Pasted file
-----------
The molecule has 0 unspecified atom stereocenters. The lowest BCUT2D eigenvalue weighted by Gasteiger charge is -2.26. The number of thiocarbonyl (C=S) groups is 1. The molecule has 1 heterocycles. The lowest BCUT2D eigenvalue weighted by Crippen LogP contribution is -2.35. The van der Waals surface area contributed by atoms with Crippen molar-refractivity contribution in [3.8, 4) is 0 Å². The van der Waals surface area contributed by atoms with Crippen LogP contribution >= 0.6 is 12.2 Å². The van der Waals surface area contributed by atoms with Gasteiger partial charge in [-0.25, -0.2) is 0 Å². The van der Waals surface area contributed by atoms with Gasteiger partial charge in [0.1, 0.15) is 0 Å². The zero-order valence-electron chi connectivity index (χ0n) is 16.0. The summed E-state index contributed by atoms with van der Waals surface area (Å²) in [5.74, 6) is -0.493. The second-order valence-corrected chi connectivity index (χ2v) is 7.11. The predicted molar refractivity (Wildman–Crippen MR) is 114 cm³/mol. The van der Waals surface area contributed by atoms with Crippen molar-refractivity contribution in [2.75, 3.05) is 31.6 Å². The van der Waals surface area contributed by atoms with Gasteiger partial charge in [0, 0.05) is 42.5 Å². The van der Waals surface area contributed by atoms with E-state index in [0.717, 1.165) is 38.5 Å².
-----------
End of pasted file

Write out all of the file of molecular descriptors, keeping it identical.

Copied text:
The molecule has 0 unspecified atom stereocenters. The lowest BCUT2D eigenvalue weighted by Gasteiger charge is -2.26. The number of thiocarbonyl (C=S) groups is 1. The molecule has 1 heterocycles. The lowest BCUT2D eigenvalue weighted by Crippen LogP contribution is -2.35. The van der Waals surface area contributed by atoms with Crippen molar-refractivity contribution in [3.8, 4) is 0 Å². The van der Waals surface area contributed by atoms with Crippen LogP contribution >= 0.6 is 12.2 Å². The van der Waals surface area contributed by atoms with Gasteiger partial charge in [-0.25, -0.2) is 0 Å². The van der Waals surface area contributed by atoms with Gasteiger partial charge in [0.1, 0.15) is 0 Å². The zero-order valence-electron chi connectivity index (χ0n) is 16.0. The summed E-state index contributed by atoms with van der Waals surface area (Å²) in [5.74, 6) is -0.493. The second-order valence-corrected chi connectivity index (χ2v) is 7.11. The predicted molar refractivity (Wildman–Crippen MR) is 114 cm³/mol. The van der Waals surface area contributed by atoms with Crippen molar-refractivity contribution in [2.75, 3.05) is 31.6 Å². The van der Waals surface area contributed by atoms with Gasteiger partial charge in [0, 0.05) is 42.5 Å². The van der Waals surface area contributed by atoms with E-state index in [0.717, 1.165) is 38.5 Å².